In our experience, we know that most freelancers will produce a website for generally between $2,000 to $5,000. In some cases, you can find a freelancer to produce a site for less than $1,500. But a professional business that is competing with larger companies in the same space should never choose the DIY/freelance route as it is always a losing proposition. Your website simply won’t be competitive. So unless your competitors are all using DIY-websites, which is highly unlikely, it is advisable to skip Option #1.
Your second option when choosing how to build your website is to hire what we call a “doer agency.”
A doer agency takes orders from a client and does them the way the client has specified. Meaning, if you tell a doer agency that you need a new website, they’ll ask you what business you’re in, how many pages you need, how you want the website to look, and they will produce that website.
The price for such a website typically ranges between $5,000 and $15,000. The reason why it’s higher is because a doer agency probably has a better design skillset. The website will end up looking better. But while it might be crisper looking than the website you or a freelancer could build, there’s a downside.
Doer agencies are not focused on the end result (i.e. getting your website to achieve certain goals). Doer agencies are focused instead on the project deliverable. If you ask a doer agency for a website, they will deliver that website and it will look okay. But that website will not achieve the objectives you’ve set (which I describe in detail in “The Best Examples of Website Objectives”).
There have been hundreds of times clients came to us with a website built by a doer agency, dissatisfied with the end result. It’s not that they didn’t like the website’s look or hated the way it functioned (although many times that’s the case also), it’s that the website failed to deliver on the business’ objectives. Most companies and organizations build websites to get more traffic, more leads – ultimately, more business. Websites built by doer agencies usually do not perform in this regard, they simply deliver a product that looks nice.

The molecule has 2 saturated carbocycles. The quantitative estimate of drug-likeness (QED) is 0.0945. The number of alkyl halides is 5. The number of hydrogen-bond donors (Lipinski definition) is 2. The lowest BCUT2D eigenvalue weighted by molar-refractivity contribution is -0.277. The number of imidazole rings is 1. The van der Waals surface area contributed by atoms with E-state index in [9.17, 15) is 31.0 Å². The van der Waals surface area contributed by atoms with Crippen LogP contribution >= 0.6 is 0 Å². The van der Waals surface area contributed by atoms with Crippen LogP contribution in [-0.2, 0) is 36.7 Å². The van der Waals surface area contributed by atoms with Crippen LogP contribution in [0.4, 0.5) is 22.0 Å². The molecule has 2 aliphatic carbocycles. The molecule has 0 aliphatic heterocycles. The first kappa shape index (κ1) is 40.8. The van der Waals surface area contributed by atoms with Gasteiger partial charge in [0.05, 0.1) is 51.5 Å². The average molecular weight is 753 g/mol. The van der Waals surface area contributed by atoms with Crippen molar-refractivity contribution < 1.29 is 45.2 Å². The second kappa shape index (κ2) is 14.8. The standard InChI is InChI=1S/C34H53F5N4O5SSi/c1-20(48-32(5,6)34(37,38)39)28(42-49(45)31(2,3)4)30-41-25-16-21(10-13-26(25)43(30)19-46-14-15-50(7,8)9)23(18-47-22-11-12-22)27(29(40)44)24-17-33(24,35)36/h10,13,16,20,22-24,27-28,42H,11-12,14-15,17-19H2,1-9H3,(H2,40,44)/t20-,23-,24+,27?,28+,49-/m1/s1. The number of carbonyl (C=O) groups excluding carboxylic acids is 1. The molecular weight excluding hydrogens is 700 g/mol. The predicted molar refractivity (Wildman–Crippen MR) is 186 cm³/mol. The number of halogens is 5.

If you are in business and need better results from your website, you need to hire an expert agency. Expert agencies can charge anywhere between $15,000 to $25,000 for a midsize website.
They will build a website that:
These are high-performance websites and they are typically built by expert agencies.
Whichever route you go: a freelancer, a doer agency or an expert agency, talk to them about the actual, meaningful and measurable results that you want your website to accomplish. You should have these results in mind at every step when building a website.
Once you’ve outlined those desired results on paper, ask the agencies you’re interviewing to tell you, specifically, how they will build a website that delivers those results. Ask them to give you the plan. Ask the agency if it can help your website accomplish your objectives. If it can’t illustrate a clear path from where you are today (point A) to where you want to be to meet your objectives (point B), do not hire that agency.
Your website is the center of your marketing ecosystem and just about every prospective client or customer is going to look at it. Just about every prospective employee is going to look at it. Your suppliers, vendors, affiliates, will all look at it. Your website needs to look as good and function the same if not better than your top competitors’. If it doesn’t, you will incur an opportunity cost as people may give their business to a competitor.
I have repeatedly seen the scenario in which people saved a little bit upfront but lost exponentially more in the long run. Instead of spending $15,000 to $20,000 on their website, they spent $5,000. They feel like they saved $10,000, but in reality, over the course of five years, they lost so many opportunities – people who came to their website and left because the user-experience gave the impression that the business wasn’t legitimate or simply wasn’t as good as others out there.
Those opportunities can be measured. In some cases, the losses equate to literally millions of dollars, or at least hundreds of thousands of dollars. And that is the ultimate truth. You have to really think about your website in these strategic terms. It is an investment in your business. Plain and simple. Are you investing in a business tool that will help you generate and grow more business? Or are you trying to get a digital brochure that will just look nice?
If you have any questions about all the factors that go into building a website; if you’re unsure which route to take; if you have talked to other agencies but they have not shown you a clear plan to achieve your goals (which should be more traffic and more business), talk to us.
Schedule a consultation where we’ll discuss your business and current website (if you have one) and we’ll look at your competitors. From this discussion, we’ll confer with the rest of our team and strategize a plan to help your business reach its end objectives and deliver the results that you actually want.